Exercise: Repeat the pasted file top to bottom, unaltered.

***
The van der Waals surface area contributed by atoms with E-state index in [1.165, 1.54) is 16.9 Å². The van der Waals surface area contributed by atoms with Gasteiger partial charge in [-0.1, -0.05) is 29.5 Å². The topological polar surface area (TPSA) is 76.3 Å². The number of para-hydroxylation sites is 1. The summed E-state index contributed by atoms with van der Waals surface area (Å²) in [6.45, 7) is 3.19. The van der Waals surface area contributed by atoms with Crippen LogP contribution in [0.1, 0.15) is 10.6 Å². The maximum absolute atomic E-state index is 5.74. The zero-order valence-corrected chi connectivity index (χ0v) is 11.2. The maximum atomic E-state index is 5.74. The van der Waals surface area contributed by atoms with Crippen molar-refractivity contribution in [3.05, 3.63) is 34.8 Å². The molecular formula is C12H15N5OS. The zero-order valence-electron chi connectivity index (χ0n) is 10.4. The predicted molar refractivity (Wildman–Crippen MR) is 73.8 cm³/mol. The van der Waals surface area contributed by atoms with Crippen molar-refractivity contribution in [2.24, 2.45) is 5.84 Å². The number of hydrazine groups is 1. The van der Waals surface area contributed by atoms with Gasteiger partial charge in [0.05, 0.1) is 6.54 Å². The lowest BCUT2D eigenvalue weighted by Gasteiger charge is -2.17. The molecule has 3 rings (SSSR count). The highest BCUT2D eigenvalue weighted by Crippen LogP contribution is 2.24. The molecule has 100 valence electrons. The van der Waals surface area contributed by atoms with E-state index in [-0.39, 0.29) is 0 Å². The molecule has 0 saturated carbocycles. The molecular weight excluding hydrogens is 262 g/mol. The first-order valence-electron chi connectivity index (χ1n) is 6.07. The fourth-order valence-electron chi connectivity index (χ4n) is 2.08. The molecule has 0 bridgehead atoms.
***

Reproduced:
The van der Waals surface area contributed by atoms with E-state index in [1.165, 1.54) is 16.9 Å². The van der Waals surface area contributed by atoms with Gasteiger partial charge in [-0.1, -0.05) is 29.5 Å². The topological polar surface area (TPSA) is 76.3 Å². The number of para-hydroxylation sites is 1. The summed E-state index contributed by atoms with van der Waals surface area (Å²) in [6.45, 7) is 3.19. The van der Waals surface area contributed by atoms with Crippen LogP contribution in [0.1, 0.15) is 10.6 Å². The maximum absolute atomic E-state index is 5.74. The zero-order valence-corrected chi connectivity index (χ0v) is 11.2. The maximum atomic E-state index is 5.74. The van der Waals surface area contributed by atoms with Crippen molar-refractivity contribution in [3.05, 3.63) is 34.8 Å². The molecular formula is C12H15N5OS. The zero-order valence-electron chi connectivity index (χ0n) is 10.4. The predicted molar refractivity (Wildman–Crippen MR) is 73.8 cm³/mol. The van der Waals surface area contributed by atoms with Crippen molar-refractivity contribution in [2.24, 2.45) is 5.84 Å². The number of hydrazine groups is 1. The van der Waals surface area contributed by atoms with Gasteiger partial charge in [0.05, 0.1) is 6.54 Å². The lowest BCUT2D eigenvalue weighted by Gasteiger charge is -2.17. The molecule has 3 rings (SSSR count). The highest BCUT2D eigenvalue weighted by Crippen LogP contribution is 2.24. The molecule has 100 valence electrons. The van der Waals surface area contributed by atoms with E-state index in [-0.39, 0.29) is 0 Å². The molecule has 0 saturated carbocycles. The molecular weight excluding hydrogens is 262 g/mol. The first-order valence-electron chi connectivity index (χ1n) is 6.07. The fourth-order valence-electron chi connectivity index (χ4n) is 2.08. The molecule has 0 bridgehead atoms.